Protein bars have a high nutrient density. They often contain high levels of fat, sugar, protein, etc. – for the purpose of sustaining an athletes intense energy expenditure. What happens if you consume more of these nutrients than you need? They become converted into fat (i.e., adipose tissue). What happens of you consume more protein than you need? It is converted into fat.

How much protein can the body use?

You see the protein bars that advertise containing 20+ grams of protein. The more protein the better, right? WRONG. You body can only utilize approximately 8 to 10 grams of protein an hour. While some experts suggest eating as much as 30 grams of protein at MEALS, this is ingested along with other foods that influence the length of digestion (sometimes hours). Anything above and beyond what the body can use will be converted into fat, storing it for later usage.

The facts

What is in a protein bar? For the sake of this post, I will remain with the Clif Builder’s bar.

Look at all the awesome stuff! First, let us remember that the Daily Values are based on a 2000 calorie diet – which applies directly to very few of us. If you do not already know, please learn to read labels! I am not going to address everything on these Nutrition Facts, but I want to highlight a few things.

Calories – 270. 13.5% of a 2000 calorie diet, I suppose this may be a snack. Snacks should generally be limited to approximately 200 calories.

Saturated Fat – 25%. 13.5% of your daily calories but 25% of your saturated fat? If you are not using the fat as fuel (like an athlete may be), it will be stored as fat.

Total Carbs – 10%. Let me begin by saying that this is incredibly misleading. Look at the sub categories and there are 20 grams of sugars. I have previously written about sugar and how much sugar you can utilize at a given time.

Protein – 20 grams or 40%. Look at the math – 13.5% of your calories and 40% of your protein. Does this make sense? So what are you going to eat for the remaining 86.5% of your calories? Protein contains 4 calories per gram, so 80 of the 270 calories are from protein. Where do the other calories come from? I will let you do the math – I hate math. (Hint: 80 calories from the sugar. That leaves 110 calories. 72 from fat, leaving 38 calories from carbohydrates other than sugar.)

Protein bars and weight loss

Are you on a weight loss journey and using protein bars in place of meals or snacks? How is that working for you – honestly? Are you bloated? Unfortunate for us and fortunate for the protein bar industry – many individuals who are overweight and losing do not know when they are bloated. Unfortunately, most overweight individuals have been bloated for a significant amount of time and would not be able to tell the different of whether the bar elicited water retention or bloating. (What does sugar do?).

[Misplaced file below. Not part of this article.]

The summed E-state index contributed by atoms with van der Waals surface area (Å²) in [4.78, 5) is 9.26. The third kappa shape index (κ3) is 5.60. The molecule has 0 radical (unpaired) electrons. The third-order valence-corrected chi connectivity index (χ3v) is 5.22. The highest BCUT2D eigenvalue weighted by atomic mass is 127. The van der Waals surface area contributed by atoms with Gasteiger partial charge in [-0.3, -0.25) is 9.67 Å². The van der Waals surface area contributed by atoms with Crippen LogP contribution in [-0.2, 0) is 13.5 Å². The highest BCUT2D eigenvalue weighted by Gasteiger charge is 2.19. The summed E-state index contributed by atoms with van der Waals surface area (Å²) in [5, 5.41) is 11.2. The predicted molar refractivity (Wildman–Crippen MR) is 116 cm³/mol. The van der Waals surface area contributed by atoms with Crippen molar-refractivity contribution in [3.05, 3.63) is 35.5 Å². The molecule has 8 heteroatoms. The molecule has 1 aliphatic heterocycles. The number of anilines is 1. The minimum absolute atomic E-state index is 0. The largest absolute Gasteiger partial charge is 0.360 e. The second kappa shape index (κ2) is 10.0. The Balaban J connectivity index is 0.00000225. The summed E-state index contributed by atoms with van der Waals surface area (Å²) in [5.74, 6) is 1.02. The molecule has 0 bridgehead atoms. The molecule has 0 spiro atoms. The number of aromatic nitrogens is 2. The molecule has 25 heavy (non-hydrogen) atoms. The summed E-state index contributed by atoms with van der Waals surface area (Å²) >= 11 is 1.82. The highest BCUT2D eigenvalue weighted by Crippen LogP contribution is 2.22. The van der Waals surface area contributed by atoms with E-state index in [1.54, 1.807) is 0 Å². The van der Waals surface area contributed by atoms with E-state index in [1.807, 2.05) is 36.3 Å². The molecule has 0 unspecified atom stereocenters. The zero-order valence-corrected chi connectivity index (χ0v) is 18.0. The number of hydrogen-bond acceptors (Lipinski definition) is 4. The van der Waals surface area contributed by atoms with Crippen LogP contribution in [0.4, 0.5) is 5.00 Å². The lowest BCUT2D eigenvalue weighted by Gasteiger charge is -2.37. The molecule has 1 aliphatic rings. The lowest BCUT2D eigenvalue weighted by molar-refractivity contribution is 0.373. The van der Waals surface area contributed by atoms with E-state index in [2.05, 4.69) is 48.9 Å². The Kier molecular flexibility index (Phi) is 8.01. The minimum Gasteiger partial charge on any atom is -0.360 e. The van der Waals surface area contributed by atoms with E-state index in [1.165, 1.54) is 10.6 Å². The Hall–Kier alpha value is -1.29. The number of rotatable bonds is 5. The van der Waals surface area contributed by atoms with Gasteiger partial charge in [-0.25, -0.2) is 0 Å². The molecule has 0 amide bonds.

Remember, a protein bar is highly processed. I did not include the ingredient list for the Clif Builder’s bar above, but you can view it on their website. The list is not terrible, but not great. They use ‘sexy’ terms like no trans fat and organic. The bar provides sustained energy. What does that mean? Do you need energy to sit in your chair at work? If so, how much energy do you need?

I know, I am asking a lot of questions and not giving the answers. I want YOU to think critically.

Protein bars and muscle building

The name, Clif Builder’s, infers muscle building – correct? I know very few bodybuilders who eat protein bars – because they are mindful and go for the most effective and efficient sources. The cut and ripped look of bodybuilders comes from natural proteins – supplemented with shakes and other things not critical to the point of this post. Will a protein bar assist with muscle building? Slightly. Is that what it is designed for? No.

The bottomline

This post just addressed the outer edges of this issue and is oversimplified. Just know, a protein is NOT designed for regular consumption by an average individual. Marketing will lead you to believe otherwise. Bars for women (Luna Bars?). Snack sized bars. Meal Replacement bars. And what are all these bars? Glorified candy bars and granola bars. Processed junk that our bodies are not designed to process and digest.

Are protein bars a better choice? Better than what? A candy bar? Give me a choice between a Clif bar and a Snickers – and I will always pick the Snickers. A – it tastes better. B – the overall nutritional benefit is nearly identical. (i.e., fewer total calories, same saturated fat, modestly more sugar, and protein within and absorbable range)

Do you eat protein bars? You might want to think twice – – –